One of the things that is necessary if you subscribe to the feature branching method of source control in TFS is that, once a release is cut, it needs to be locked. There are other reasons that you might want to lock a branch, but this was my specific use case when I came up with this.
There are a dozen ways to do this; you can simply delete the branch, you can remove check-in permissions; however, you could also create a custom build, which prevents check-ins. This isn’t perfect, but it does give you a lot more flexibility that some of the other options.
Create a new build definition:
Then remove all the standard components. As a base level, it probably looks something like this:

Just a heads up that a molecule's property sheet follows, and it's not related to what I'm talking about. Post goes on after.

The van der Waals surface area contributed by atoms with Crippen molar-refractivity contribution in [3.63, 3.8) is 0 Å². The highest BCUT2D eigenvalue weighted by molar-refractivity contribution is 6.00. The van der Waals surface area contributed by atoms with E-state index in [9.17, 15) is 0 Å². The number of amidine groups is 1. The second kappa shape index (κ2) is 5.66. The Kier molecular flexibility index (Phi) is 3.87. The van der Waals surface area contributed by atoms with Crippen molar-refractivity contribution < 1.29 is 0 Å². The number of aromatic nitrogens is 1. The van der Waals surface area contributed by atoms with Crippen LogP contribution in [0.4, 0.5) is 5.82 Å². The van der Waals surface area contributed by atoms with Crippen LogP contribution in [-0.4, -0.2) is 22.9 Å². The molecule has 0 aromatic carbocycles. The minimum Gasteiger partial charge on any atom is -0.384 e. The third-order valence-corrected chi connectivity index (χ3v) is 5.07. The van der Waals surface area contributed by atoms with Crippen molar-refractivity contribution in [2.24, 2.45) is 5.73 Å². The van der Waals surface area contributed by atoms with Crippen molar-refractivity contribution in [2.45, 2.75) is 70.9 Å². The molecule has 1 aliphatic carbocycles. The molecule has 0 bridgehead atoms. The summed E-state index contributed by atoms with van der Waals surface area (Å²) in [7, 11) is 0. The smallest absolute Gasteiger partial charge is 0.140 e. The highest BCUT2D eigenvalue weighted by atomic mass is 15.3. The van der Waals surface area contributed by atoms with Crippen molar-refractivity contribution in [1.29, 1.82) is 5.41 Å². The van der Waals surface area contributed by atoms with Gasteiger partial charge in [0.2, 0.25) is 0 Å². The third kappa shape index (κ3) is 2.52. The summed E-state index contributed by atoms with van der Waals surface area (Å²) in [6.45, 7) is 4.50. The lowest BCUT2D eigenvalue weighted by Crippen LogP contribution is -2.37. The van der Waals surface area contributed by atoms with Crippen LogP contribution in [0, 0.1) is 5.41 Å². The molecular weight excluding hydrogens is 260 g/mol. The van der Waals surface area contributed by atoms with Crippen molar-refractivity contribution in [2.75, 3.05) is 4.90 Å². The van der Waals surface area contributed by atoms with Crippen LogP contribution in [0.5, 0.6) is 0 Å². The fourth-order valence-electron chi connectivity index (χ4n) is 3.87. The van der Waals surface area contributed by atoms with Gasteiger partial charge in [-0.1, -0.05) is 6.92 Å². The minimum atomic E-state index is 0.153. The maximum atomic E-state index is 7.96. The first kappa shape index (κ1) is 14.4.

Now, set the build as a gated check-in for your branch, and the next time you try and check something into that branch, you’ll end up with a build failure:
The advantage of this method is mainly flexibility. When someone attempts to check into this branch, you execute a custom workflow; so you can send an e-mail, give a custom message, connect to an IoT device that administers a small electric shock, etc. You don’t have to blanket reject check-ins, you can call call the TFS API, interact with services; you could even implement some kind of rudimentary approval system for it.
There are a couple of issues with doing this: firstly, if someone tries to check into two gated branches at the same time, they are given the option of a build – as far as I’m aware, there’s no way around this (obviously this means that this solution is not water-tight). Although, again, one of the advantages of the flexibility, is that you could probably check for this in the build.